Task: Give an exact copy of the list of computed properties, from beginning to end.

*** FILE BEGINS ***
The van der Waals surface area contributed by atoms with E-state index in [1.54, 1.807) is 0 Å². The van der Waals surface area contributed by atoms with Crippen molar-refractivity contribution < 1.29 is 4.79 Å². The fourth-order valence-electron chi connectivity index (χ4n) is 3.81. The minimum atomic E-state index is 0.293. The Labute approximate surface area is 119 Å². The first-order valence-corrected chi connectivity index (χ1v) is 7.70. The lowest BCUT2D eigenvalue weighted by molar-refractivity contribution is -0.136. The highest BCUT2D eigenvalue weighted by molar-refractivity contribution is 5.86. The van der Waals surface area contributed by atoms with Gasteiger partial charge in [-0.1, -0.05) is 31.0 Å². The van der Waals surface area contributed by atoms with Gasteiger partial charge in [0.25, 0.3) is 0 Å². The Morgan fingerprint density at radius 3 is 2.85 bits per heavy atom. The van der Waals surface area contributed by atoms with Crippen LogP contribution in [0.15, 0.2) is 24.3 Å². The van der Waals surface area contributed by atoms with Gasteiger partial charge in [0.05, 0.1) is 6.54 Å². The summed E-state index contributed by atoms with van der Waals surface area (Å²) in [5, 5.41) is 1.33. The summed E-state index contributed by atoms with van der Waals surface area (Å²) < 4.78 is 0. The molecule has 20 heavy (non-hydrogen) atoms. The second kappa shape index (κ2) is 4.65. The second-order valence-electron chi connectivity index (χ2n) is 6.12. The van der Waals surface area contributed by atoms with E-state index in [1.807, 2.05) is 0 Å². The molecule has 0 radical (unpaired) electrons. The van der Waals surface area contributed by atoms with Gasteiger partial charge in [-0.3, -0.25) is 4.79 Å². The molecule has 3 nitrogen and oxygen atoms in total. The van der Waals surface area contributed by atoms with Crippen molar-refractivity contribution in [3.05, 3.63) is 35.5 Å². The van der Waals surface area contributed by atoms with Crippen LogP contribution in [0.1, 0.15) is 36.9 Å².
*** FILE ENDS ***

The van der Waals surface area contributed by atoms with E-state index in [1.54, 1.807) is 0 Å². The van der Waals surface area contributed by atoms with Crippen molar-refractivity contribution < 1.29 is 4.79 Å². The fourth-order valence-electron chi connectivity index (χ4n) is 3.81. The minimum atomic E-state index is 0.293. The Labute approximate surface area is 119 Å². The first-order valence-corrected chi connectivity index (χ1v) is 7.70. The lowest BCUT2D eigenvalue weighted by molar-refractivity contribution is -0.136. The highest BCUT2D eigenvalue weighted by molar-refractivity contribution is 5.86. The van der Waals surface area contributed by atoms with Gasteiger partial charge in [-0.1, -0.05) is 31.0 Å². The van der Waals surface area contributed by atoms with Gasteiger partial charge in [0.25, 0.3) is 0 Å². The Morgan fingerprint density at radius 3 is 2.85 bits per heavy atom. The van der Waals surface area contributed by atoms with Crippen LogP contribution in [0.15, 0.2) is 24.3 Å². The van der Waals surface area contributed by atoms with Gasteiger partial charge in [0.05, 0.1) is 6.54 Å². The summed E-state index contributed by atoms with van der Waals surface area (Å²) in [5, 5.41) is 1.33. The summed E-state index contributed by atoms with van der Waals surface area (Å²) < 4.78 is 0. The molecule has 20 heavy (non-hydrogen) atoms. The second kappa shape index (κ2) is 4.65. The second-order valence-electron chi connectivity index (χ2n) is 6.12. The van der Waals surface area contributed by atoms with E-state index in [1.807, 2.05) is 0 Å². The molecule has 0 radical (unpaired) electrons. The van der Waals surface area contributed by atoms with Gasteiger partial charge in [-0.3, -0.25) is 4.79 Å². The molecule has 3 nitrogen and oxygen atoms in total. The van der Waals surface area contributed by atoms with Crippen molar-refractivity contribution in [3.05, 3.63) is 35.5 Å². The van der Waals surface area contributed by atoms with Crippen LogP contribution in [0.1, 0.15) is 36.9 Å².